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Post High School Roadblock? The UK’s Great University Gamble

Thursday, August 1, 2013

Equinox Summit: Learning 2030 focuses on the future of high school education, a future that will be influenced by the wider landscape of education issues; from informal to formal education, primary to post-secondary.

In this Learning 2030 Blog entry, explore the post-graduation roadblocks encountered by high school students in the UK as their opportunities in higher education change, rapidly. 

by Andrew McGettigan, Learning 2030 Blog Contributor

In 2010, the general election in the United Kingdom brought together the Conservative party and the Liberal Democrats in a coalition government. 

At that point, I had already become concerned about changes in the way money was moving around the English higher education system.

The reforms proposed by this new government soon changed those circuits radically.

Could you pay three times more tuition?

One such reform would see the maximum tuition fee for an EU student increased from £3400 per year to £9000 per year for undergraduate study at English universities, starting in 2012.  Education is a ‘devolved’ issue in the UK, meaning that it is controlled by regional administrations. Thus, the maximum tuition policy differs in Northern Ireland, Wales and Scotland (where there are still no tuition fees for Scottish students).

This headline-making transformation garnered the attention and drove the protests that culminated with the Parliamentary vote taken in December 2010, but the more significant move was that the higher fees were designed to replace massive cuts to the direct grants universities and colleges received from the government.
(Image 
© Matt_Baldry)                                                                    

The new model

So, for those starting university since 2012 who choose to study arts, humanities, social sciences, law, business, etc. (i.e. ‘classroom subjects’), student fees are the only income the host institution receives.

The chief effect of this move was to create a ‘level playing field’ for new ‘market entrants’: commercial providers who cannot receive public grants. 

This market reform was explained by David Willetts, the Minister for Universities and Science, in February 2011:

“Currently, one of the main barriers to alternative providers is the teaching grant we pay to publicly-funded HEIs [higher education institutions]. This enables HEIs to charge fees at a level that private providers could not match, and so gives publicly-funded HEIs a significant advantage. Our funding reforms will remove this barrier, because all HEIs will – in future – receive most of their income from students via fees. This reform, of itself, opens up the system.”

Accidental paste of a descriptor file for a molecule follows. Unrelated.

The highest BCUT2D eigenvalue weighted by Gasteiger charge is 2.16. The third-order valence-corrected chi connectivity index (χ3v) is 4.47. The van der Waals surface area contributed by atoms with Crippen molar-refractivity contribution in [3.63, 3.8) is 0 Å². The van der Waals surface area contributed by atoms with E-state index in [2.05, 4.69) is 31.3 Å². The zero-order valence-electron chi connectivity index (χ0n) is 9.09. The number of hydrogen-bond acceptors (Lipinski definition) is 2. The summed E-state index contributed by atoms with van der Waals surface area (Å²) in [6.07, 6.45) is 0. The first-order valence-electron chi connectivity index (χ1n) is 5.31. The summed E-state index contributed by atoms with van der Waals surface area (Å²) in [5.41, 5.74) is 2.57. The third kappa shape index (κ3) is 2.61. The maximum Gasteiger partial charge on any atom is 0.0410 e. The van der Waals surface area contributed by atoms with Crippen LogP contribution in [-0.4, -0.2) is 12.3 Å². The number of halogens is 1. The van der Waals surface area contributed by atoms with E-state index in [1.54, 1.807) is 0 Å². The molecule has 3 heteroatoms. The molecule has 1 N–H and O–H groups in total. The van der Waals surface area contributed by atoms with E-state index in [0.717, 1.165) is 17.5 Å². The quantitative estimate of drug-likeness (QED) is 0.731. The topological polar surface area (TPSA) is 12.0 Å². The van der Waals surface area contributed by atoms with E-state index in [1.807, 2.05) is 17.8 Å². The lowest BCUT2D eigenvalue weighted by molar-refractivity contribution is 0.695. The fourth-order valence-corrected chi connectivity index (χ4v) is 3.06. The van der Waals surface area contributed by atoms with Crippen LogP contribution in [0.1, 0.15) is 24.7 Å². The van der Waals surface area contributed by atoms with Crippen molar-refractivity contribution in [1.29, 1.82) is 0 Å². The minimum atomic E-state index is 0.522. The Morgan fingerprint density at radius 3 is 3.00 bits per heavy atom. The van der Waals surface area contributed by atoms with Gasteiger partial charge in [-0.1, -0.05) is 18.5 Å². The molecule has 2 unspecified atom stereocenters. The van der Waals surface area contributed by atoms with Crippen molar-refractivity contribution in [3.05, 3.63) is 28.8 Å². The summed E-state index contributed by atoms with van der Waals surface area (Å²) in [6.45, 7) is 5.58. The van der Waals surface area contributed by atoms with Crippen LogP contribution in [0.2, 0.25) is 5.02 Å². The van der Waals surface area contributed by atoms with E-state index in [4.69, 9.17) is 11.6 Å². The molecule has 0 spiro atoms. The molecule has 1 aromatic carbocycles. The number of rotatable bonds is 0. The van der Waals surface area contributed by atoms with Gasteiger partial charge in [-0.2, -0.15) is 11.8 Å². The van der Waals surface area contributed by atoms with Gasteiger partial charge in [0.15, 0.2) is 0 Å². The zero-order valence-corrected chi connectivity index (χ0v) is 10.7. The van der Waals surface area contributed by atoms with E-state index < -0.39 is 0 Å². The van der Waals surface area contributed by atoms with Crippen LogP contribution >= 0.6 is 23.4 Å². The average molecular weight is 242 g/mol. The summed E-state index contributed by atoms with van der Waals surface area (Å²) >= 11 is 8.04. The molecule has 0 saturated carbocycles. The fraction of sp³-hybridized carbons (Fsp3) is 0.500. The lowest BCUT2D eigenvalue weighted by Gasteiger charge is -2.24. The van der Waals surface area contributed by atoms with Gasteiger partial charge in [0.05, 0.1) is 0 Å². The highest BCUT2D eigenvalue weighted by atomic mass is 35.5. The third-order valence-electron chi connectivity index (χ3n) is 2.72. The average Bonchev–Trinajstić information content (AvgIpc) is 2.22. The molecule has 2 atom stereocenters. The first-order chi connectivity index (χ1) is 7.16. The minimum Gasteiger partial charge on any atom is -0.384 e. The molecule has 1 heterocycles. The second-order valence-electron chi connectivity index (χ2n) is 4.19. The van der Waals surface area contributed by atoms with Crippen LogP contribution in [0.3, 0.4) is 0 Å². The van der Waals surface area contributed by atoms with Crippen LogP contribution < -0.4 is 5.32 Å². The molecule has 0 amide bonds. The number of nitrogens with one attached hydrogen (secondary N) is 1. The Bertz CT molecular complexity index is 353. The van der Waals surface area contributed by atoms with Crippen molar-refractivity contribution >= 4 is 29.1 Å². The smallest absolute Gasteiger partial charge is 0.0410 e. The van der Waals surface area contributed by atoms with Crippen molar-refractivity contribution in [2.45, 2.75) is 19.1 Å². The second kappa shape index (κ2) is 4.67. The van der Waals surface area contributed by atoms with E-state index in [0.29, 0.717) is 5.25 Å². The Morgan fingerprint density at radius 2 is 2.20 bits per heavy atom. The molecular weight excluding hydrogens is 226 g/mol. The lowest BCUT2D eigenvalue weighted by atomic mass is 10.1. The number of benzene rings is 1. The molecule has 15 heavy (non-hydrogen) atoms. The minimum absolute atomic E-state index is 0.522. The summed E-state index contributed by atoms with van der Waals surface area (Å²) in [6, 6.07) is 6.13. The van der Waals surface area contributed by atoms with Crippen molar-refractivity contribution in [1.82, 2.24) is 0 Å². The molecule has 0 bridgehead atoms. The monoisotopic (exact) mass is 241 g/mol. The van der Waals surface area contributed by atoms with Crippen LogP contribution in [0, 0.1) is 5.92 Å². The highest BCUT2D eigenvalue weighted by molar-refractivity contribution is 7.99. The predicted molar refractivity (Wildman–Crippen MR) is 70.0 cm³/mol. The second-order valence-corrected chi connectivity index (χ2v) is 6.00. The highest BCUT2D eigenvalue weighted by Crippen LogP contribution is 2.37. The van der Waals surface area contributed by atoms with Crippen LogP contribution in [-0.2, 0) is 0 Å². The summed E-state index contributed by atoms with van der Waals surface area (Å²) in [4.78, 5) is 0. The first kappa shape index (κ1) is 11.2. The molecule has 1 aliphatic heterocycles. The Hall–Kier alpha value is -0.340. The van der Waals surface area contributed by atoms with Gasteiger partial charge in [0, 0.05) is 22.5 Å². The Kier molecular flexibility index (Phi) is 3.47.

Students as consumers

Now, new competitive pressures are combining with the promotion of students as consumers to create a new culture of higher education: one that is meant to reform teaching. 

Quality is now meant to be determined by the vector: consumer-university manager-regulator/ombudsman…

This demand-led dynamic replaces the ‘vested producer interests’ of academics.

Can they survive?

I’m now attempting to monitor what happens to established universities when faced with this new terrain and how they are emulating the private providers. 

I’m also attempting to outline what privatization might mean when we are discussing institutions such as universities, which are already independent charities, rather than state-owned entities. 

This includes transformations in borrowing, off-balance sheet activity and investment strategies. In particular, recent moves on the capital markets as English universities take the first steps into public bond issuance for several years. 
(Image 
© martie1swart)

 

What this might mean for other countries…

From an international perspective, what may be of most interest are the income contingent repayment loans used to finance undergraduate study in the UK. 

These have been touted as the solution to the graduate debt crisis in the US – ‘smart loans’ – since monthly repayments are determined by earnings not by the amount borrowed. 

One of the things I continue to look at and hope to examine in greater depth is why these loans are not the technocratic dream solution that many envision.

Andrew McGettigan (andrewmcgettigan.org) has taught at Middlesex University and the University of Westminster. He is the author of 'The Great University Gamble: Money, Markets and the Future of Higher Education' (Pluto, April 2013) and writes frequently on higher education for The Guardian.